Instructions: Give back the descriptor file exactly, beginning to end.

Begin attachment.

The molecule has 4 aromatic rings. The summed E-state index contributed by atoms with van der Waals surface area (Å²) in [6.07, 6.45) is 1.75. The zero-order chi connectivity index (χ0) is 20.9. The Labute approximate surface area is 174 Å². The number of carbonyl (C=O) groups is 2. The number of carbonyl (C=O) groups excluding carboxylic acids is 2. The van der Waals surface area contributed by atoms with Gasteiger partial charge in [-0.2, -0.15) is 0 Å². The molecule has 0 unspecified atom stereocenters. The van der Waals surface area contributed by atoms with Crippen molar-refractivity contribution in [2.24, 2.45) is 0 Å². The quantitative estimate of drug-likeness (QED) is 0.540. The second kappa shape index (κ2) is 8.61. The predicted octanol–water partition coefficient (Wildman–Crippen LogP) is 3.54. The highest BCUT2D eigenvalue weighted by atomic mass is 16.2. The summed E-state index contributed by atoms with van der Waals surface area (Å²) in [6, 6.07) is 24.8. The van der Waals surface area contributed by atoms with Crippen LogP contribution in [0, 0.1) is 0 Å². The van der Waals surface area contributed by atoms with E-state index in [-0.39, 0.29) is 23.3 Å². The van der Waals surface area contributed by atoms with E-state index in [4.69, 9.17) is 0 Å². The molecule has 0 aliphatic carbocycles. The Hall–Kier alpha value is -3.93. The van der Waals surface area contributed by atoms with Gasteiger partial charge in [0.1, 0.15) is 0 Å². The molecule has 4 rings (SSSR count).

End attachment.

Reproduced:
The molecule has 4 aromatic rings. The summed E-state index contributed by atoms with van der Waals surface area (Å²) in [6.07, 6.45) is 1.75. The zero-order chi connectivity index (χ0) is 20.9. The Labute approximate surface area is 174 Å². The number of carbonyl (C=O) groups is 2. The number of carbonyl (C=O) groups excluding carboxylic acids is 2. The van der Waals surface area contributed by atoms with Gasteiger partial charge in [-0.2, -0.15) is 0 Å². The molecule has 0 unspecified atom stereocenters. The van der Waals surface area contributed by atoms with Crippen molar-refractivity contribution in [2.24, 2.45) is 0 Å². The quantitative estimate of drug-likeness (QED) is 0.540. The second kappa shape index (κ2) is 8.61. The predicted octanol–water partition coefficient (Wildman–Crippen LogP) is 3.54. The highest BCUT2D eigenvalue weighted by atomic mass is 16.2. The summed E-state index contributed by atoms with van der Waals surface area (Å²) in [6, 6.07) is 24.8. The van der Waals surface area contributed by atoms with Crippen LogP contribution in [0, 0.1) is 0 Å². The van der Waals surface area contributed by atoms with E-state index in [-0.39, 0.29) is 23.3 Å². The van der Waals surface area contributed by atoms with E-state index in [4.69, 9.17) is 0 Å². The molecule has 0 aliphatic carbocycles. The Hall–Kier alpha value is -3.93. The van der Waals surface area contributed by atoms with Gasteiger partial charge in [0.1, 0.15) is 0 Å². The molecule has 4 rings (SSSR count).